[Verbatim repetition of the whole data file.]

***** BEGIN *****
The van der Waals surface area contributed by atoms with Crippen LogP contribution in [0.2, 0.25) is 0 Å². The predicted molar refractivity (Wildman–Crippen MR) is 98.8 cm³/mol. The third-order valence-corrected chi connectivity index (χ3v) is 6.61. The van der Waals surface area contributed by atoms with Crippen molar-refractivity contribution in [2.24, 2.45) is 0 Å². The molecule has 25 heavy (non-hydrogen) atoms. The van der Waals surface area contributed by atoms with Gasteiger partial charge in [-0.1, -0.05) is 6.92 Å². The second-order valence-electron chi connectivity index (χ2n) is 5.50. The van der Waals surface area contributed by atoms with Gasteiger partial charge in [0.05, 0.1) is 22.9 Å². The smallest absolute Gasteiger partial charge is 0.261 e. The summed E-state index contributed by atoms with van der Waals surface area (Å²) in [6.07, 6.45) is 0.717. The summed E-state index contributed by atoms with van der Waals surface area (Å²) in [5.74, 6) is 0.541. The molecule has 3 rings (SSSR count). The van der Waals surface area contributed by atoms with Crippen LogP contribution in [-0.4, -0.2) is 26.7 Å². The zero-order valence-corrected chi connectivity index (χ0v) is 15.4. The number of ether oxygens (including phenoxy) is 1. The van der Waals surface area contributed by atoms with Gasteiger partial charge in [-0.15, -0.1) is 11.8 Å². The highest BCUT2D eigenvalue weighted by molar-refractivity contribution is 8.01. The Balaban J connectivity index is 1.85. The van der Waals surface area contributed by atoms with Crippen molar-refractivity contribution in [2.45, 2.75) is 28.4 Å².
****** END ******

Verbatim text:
The van der Waals surface area contributed by atoms with Crippen LogP contribution in [0.2, 0.25) is 0 Å². The predicted molar refractivity (Wildman–Crippen MR) is 98.8 cm³/mol. The third-order valence-corrected chi connectivity index (χ3v) is 6.61. The van der Waals surface area contributed by atoms with Crippen molar-refractivity contribution in [2.24, 2.45) is 0 Å². The molecule has 25 heavy (non-hydrogen) atoms. The van der Waals surface area contributed by atoms with Gasteiger partial charge in [-0.1, -0.05) is 6.92 Å². The second-order valence-electron chi connectivity index (χ2n) is 5.50. The van der Waals surface area contributed by atoms with Gasteiger partial charge in [0.05, 0.1) is 22.9 Å². The smallest absolute Gasteiger partial charge is 0.261 e. The summed E-state index contributed by atoms with van der Waals surface area (Å²) in [6.07, 6.45) is 0.717. The summed E-state index contributed by atoms with van der Waals surface area (Å²) in [5.74, 6) is 0.541. The molecule has 3 rings (SSSR count). The van der Waals surface area contributed by atoms with Crippen LogP contribution in [-0.4, -0.2) is 26.7 Å². The zero-order valence-corrected chi connectivity index (χ0v) is 15.4. The number of ether oxygens (including phenoxy) is 1. The van der Waals surface area contributed by atoms with Gasteiger partial charge in [-0.15, -0.1) is 11.8 Å². The highest BCUT2D eigenvalue weighted by molar-refractivity contribution is 8.01. The Balaban J connectivity index is 1.85. The van der Waals surface area contributed by atoms with Crippen molar-refractivity contribution in [2.45, 2.75) is 28.4 Å².